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Hoffmann, R. A wiki for the life sciences where authorship matters. Nature Genetics (2008)

Arylamine N-acetyltransferase 2 expression in the developing heart.

Murine arylamine N-acetyltransferase 2 (NAT2) is expressed in the developing heart and in the neural tube at the time of closure. Classically described as a xenobiotic metabolizing enzyme, there is increasing evidence for a distinct biological role for murine NAT2. We have characterized the expression of arylamine N-acetyltransferase 2 during cardiogenesis, mapping its expression in vivo, using a lacZ insertion deletion, and also in vitro, by measuring NAT2 enzyme activity. These findings show that cardiac Nat2 expression is both temporally and spatially regulated during development. In neonatal mice, cardiac Nat2 expression is most extensive in the central fibrous body and is evident in the atrioventricular valves and the valves of the great vessels. Whereas Nat2 expression is not detected in ventricular myocardial cells, Nat2 is strongly expressed in scattered cells in the region of the sinus node, the epicardium of the right atrial appendage, and in the pulmonary artery. Expression of active NAT2 protein is maximal when the developing heart attains the adult circulation pattern and moves from metabolizing glucose to fatty acids. NAT2 acetylating activity in cardiac tissue from Nat2(-/-) and Nat2(+/-) mice indicates a lack of compensating acetylating activity either from other acetylating enzymes or by NAT2 encoded by the wild-type Nat2 allele in Nat2(+/-) heterozygotes. The temporal and spatial control of murine Nat2 expression points to an endogenous role distinct from xenobiotic metabolism and indicates that Nat2 expression may be useful as a marker in cardiac development.[1]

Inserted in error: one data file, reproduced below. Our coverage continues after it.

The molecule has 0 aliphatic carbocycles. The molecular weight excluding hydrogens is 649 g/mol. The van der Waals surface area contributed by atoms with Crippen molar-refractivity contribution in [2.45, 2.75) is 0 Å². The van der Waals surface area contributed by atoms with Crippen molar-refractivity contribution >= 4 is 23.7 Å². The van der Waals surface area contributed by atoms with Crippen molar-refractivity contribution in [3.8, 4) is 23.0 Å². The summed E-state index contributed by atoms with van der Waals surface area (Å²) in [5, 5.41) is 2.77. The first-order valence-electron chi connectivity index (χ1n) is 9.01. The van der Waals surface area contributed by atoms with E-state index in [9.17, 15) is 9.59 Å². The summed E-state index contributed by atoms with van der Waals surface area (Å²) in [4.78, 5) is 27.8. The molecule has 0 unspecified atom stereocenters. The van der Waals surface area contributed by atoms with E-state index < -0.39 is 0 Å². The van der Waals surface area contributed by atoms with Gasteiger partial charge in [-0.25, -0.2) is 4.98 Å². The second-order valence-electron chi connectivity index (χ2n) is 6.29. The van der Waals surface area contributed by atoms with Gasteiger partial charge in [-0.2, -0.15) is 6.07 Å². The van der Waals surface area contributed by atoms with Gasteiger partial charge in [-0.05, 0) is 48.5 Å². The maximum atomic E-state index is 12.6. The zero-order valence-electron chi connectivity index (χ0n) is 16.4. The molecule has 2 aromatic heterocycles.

1. Arylamine N-acetyltransferase 2 expression in the developing heart. Wakefield, L., Cornish, V., Broackes-Carter, F., Sim, E. J. Histochem. Cytochem. (2005) [Pubmed]
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